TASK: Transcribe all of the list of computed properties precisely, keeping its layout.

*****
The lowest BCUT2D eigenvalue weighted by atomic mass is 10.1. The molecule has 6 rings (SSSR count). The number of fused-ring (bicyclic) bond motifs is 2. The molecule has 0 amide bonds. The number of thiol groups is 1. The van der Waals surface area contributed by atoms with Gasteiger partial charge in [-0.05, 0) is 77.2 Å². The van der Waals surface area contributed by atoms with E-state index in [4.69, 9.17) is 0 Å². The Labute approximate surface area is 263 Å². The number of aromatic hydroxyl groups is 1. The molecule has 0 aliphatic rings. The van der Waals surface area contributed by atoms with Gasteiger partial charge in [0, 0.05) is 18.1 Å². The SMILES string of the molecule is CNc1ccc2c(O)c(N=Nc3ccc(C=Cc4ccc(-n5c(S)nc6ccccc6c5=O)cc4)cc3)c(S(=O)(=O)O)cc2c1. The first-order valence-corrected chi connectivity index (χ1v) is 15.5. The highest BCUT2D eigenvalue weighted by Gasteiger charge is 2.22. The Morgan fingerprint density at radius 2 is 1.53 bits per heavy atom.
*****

The lowest BCUT2D eigenvalue weighted by atomic mass is 10.1. The molecule has 6 rings (SSSR count). The number of fused-ring (bicyclic) bond motifs is 2. The molecule has 0 amide bonds. The number of thiol groups is 1. The van der Waals surface area contributed by atoms with Gasteiger partial charge in [-0.05, 0) is 77.2 Å². The van der Waals surface area contributed by atoms with E-state index in [4.69, 9.17) is 0 Å². The Labute approximate surface area is 263 Å². The number of aromatic hydroxyl groups is 1. The molecule has 0 aliphatic rings. The van der Waals surface area contributed by atoms with Gasteiger partial charge in [0, 0.05) is 18.1 Å². The SMILES string of the molecule is CNc1ccc2c(O)c(N=Nc3ccc(C=Cc4ccc(-n5c(S)nc6ccccc6c5=O)cc4)cc3)c(S(=O)(=O)O)cc2c1. The first-order valence-corrected chi connectivity index (χ1v) is 15.5. The highest BCUT2D eigenvalue weighted by Gasteiger charge is 2.22. The Morgan fingerprint density at radius 2 is 1.53 bits per heavy atom.